Abstract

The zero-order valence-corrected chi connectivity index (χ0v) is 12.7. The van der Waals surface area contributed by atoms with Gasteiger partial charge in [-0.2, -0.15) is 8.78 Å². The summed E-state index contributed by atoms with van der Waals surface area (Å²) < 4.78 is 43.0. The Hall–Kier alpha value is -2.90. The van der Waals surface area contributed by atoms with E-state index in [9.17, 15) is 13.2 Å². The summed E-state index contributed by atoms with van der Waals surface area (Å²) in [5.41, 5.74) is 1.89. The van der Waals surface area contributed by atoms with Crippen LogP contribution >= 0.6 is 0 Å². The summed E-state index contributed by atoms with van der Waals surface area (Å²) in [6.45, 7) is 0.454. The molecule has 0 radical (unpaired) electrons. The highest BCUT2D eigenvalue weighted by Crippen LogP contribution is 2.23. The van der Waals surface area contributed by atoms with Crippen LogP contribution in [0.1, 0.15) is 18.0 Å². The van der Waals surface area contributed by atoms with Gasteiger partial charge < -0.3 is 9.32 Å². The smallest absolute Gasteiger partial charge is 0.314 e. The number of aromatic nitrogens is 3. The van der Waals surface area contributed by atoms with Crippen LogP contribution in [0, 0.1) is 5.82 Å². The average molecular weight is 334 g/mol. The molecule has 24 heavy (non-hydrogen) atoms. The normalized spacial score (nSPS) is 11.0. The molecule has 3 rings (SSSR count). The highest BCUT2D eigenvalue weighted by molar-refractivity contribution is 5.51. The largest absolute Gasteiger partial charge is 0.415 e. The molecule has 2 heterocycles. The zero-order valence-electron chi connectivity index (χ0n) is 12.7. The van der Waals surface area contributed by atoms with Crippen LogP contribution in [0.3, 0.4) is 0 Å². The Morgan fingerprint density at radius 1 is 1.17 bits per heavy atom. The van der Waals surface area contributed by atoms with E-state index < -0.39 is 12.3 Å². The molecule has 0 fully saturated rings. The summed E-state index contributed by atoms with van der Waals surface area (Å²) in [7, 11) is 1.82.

Light in the sea may be produced by the sun or stars, by chemical or biological processes, or by man-made sources. Serving as the primary source of energy for the oceans and supporting their ecology, light also enables the native inhabitants of the water world, as well as humans and their devices, to see. In this paper, new data drawn from investigations spanning nearly two decades are used to illustrate an integrated account of the optical nature of ocean water, the distribution of flux diverging from localized underwater light sources, the propagation of highly collimated beams of light, the penetration of daylight into the sea, and the utilization of solar energy for many purposes including heating, photosynthesis, vision, and photography.

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